Alexander has several New Orleans connections in the piece, including an interview with chef James Cullen (previously of Treo and Press Street Station) who, as noted in the article, “talked at length about the glut of copycats: “If one guy opens a cool barbecue place and that’s successful, the next year we see five or six new cool barbecue places,” he told Alexander. “… We see it all the time here.”

You’ll also find references to Company Burger and St. Roch Market in the piece, which is very much worth the time. Highly recommended.

SEGMENT TWO: REBECCA SNEDEKER
Joining us in the studio Saturday was Rebecca Snedeker, the Clark Executive Director of the New Orleans Center for the Gulf South at Tulane University. Through her work as an independent documentary filmmaker, writer, and program curator, she has cultivated a body of work that supports human rights, creative expression, and care for place in her native city, New Orleans. Snedeker co-authored Unfathomable City: A New Orleans Atlas (University of California Press, 2013), a book of 22 imaginative maps and essays, with Rebecca Solnit. She produced several documentaries that take place in the Gulf South, including Preservation Hall (commission, 2000), By Invitation Only (PBS, 2007), Witness: Katrina (National Geographic Channel, 2010), and Land of Opportunity (ARTE, 2010) and contributed to many others, including Faubourg Tremé: The Untold Story of Black New Orleans (PBS, 2007) and A Village Called Versailles (PBS, 2008). Snedeker served on the Steering Committee of New Day Films, a filmmaker-owned educational distribution company, and the boards of the New Orleans Film Society and Patois: The New Orleans International Human Rights Film Festival. She is the recipient of an Emmy Award and director of projects funded by the National Endowment for the Arts and the National Endowment for the Humanities.

“By Invitation Only” was a seminal work in the way it brought viewers into the secret world of old-line Carnival culture, one that, while blessed with incredible history, pageantry and beauty, had another side that included racism, sexism and classism. A decade later, we discussed how in her mind does the work still resonate with viewers, and New Orleanians? What has been the fallout since?

SEGMENT THREE: WAYNE PHILLIPS, LOUISIANA STATE MUSEUM
For our final segment for this, our second consecutive show dedicated to New Orleans’ Carnival culture, we once ago spoke with Wayne Phillips, who has served as the Curator of Costumes & Textiles and Curator of Carnival Collections at the Louisiana State Museum since 1998. Wayne is responsible for a collection of over 30,000 artifacts, including historic and contemporary clothing, accessories, and textiles of all kinds, as well as an encyclopedic collection of artifacts documenting all aspects of Louisiana Carnival celebrations statewide. Wayne has made strides in expanding the State Museum’s holdings documenting the LGBTQ community in Louisiana, with particular interest in gay Carnival krewes. In 2014, Wayne served on the Steering Committee that founded the LGBT+ Archives Project of Louisiana, and he serves on the board of directors for the organization today. I spoke with Wayne about how the gay Carnival culture has evolved over the past few decades, and about its interesting future — which includes the release a book on the subject, hopefully later in 2017.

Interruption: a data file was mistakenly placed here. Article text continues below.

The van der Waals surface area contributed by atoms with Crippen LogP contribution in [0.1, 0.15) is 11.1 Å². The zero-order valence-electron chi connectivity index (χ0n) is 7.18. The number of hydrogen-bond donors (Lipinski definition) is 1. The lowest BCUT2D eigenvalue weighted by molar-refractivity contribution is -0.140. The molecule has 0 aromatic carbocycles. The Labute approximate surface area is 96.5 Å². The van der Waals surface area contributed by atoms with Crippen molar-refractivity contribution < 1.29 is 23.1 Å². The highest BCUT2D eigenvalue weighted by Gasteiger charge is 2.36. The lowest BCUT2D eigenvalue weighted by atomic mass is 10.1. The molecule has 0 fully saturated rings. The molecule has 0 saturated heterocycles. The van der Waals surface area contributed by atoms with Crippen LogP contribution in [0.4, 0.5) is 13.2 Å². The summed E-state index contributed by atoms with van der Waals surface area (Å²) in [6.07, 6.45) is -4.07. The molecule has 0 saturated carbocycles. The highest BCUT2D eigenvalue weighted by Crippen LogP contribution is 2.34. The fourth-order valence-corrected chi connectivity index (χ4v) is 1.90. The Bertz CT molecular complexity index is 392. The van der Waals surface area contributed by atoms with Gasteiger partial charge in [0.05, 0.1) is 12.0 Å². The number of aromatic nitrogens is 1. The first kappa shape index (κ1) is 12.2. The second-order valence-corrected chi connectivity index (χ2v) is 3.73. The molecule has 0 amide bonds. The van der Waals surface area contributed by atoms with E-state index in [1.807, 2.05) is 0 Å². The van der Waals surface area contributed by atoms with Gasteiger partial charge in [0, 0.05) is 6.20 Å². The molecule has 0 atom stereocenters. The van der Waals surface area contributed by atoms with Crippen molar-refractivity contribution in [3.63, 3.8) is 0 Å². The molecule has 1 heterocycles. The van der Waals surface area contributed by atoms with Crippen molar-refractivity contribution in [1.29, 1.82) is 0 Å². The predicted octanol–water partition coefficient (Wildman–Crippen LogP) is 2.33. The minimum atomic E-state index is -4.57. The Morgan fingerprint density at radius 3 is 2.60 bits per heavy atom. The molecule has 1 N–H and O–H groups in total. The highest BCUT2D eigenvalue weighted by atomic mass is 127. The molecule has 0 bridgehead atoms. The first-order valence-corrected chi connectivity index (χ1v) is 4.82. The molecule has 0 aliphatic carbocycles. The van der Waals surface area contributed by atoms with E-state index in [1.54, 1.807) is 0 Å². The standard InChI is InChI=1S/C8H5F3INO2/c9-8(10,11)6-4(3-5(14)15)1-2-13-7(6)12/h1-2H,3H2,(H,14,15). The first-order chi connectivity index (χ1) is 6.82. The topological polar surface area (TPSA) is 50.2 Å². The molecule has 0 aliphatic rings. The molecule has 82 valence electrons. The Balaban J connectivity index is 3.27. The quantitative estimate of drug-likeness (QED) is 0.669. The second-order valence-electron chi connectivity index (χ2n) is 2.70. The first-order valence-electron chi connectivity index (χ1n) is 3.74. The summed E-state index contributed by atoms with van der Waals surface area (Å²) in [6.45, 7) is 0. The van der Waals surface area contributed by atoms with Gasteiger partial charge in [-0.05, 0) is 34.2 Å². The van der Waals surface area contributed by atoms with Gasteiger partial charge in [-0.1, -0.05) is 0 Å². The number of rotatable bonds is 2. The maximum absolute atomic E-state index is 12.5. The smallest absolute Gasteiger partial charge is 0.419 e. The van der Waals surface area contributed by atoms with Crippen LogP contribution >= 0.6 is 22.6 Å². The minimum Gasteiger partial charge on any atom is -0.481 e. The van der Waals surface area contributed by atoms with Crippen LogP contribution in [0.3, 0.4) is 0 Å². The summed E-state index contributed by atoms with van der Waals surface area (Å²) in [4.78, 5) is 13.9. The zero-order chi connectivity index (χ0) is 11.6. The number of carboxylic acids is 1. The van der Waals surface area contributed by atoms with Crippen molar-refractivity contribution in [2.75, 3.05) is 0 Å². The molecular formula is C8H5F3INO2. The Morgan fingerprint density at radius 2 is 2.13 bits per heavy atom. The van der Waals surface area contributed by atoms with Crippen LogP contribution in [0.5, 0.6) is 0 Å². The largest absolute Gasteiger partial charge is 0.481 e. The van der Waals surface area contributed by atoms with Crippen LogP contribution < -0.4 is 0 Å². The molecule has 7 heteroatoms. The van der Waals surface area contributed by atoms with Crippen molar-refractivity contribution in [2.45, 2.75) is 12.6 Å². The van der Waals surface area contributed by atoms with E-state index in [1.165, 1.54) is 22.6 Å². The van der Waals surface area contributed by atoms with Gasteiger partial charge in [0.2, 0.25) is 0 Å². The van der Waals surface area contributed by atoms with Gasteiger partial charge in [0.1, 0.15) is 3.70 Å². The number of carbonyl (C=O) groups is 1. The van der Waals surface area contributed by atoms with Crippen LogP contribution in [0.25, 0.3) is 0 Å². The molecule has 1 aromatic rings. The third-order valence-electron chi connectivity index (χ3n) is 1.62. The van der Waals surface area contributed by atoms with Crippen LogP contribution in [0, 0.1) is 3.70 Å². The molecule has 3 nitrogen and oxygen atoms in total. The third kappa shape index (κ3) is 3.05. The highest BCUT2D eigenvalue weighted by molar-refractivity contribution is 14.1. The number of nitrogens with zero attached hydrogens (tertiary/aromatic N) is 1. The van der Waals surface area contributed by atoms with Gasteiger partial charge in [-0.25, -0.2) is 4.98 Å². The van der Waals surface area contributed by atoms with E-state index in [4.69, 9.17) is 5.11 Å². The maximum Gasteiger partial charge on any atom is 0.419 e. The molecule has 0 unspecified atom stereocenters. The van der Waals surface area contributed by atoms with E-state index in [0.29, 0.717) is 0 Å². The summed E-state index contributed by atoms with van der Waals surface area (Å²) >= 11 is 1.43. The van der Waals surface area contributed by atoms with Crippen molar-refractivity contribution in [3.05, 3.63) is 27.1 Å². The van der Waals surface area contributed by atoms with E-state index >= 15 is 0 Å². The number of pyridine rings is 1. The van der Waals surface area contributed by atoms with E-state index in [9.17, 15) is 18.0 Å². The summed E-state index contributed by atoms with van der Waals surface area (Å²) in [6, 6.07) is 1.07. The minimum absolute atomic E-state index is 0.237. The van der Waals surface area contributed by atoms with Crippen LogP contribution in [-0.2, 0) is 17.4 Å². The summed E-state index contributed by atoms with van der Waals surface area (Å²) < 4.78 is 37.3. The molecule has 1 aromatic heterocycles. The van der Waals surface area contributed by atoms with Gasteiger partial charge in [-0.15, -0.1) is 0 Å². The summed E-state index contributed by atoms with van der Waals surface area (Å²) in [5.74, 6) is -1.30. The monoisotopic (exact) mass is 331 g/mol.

BEST BETS
Before closing I offered suggestions on what’s going Saturday in the Crescent City if you were looking for something fun to do:

Paul Oswell and Benjamin Hoffman bring you the second show of “Local Uproar” for 2017 over the AllWays Lounge. I interviewed Paul about the show in particular and New Orleans comedy in particular this week on PopSmart NOLA.

The new play “Red Rabbit White Rabbit” premieres this weekend over at the St. Charles Avenue Baptist Church. I also offered details on this new play and a new theater company, at PopSmart NOLA.

Something I did not write about for PopSmart NOLA (but wish I had) is tonight’s opening reception of New Orleans-born artist Rashaad Newsome’s interdisciplinary presentation, “Mélange,” figuring a series of films and works on paper in conversation with Newsome’s upcoming performance of FIVE. That’s at the Contemporary Arts Center from 7 to 9 p.m.

CLOSING
Want to remind everyone that if you like what you hear on “PopSmart NOLA,” we’re here every Saturday from 3-4 p.m. on WHIV (102.3 FM). You can listen to the archived, podcast version of the show on my SoundCloud account, “dlsnola.” Also, you can visit the website at popsmartnola.com, and like our Facebook page. You can also follow us on Instagram at “@popsmartnola” and I’m yammering away on Twitter at @dlsnola504.

Also, if you like our show, we’d love your support in the form of underwriting; email me at dlsnola@gmail.com for more info.

Thanks again for joining us, y’all. For “PopSmart NOLA,” I’m David Lee Simmons, reminding everyone to keep the intelligent discussion going. Happy Carnival!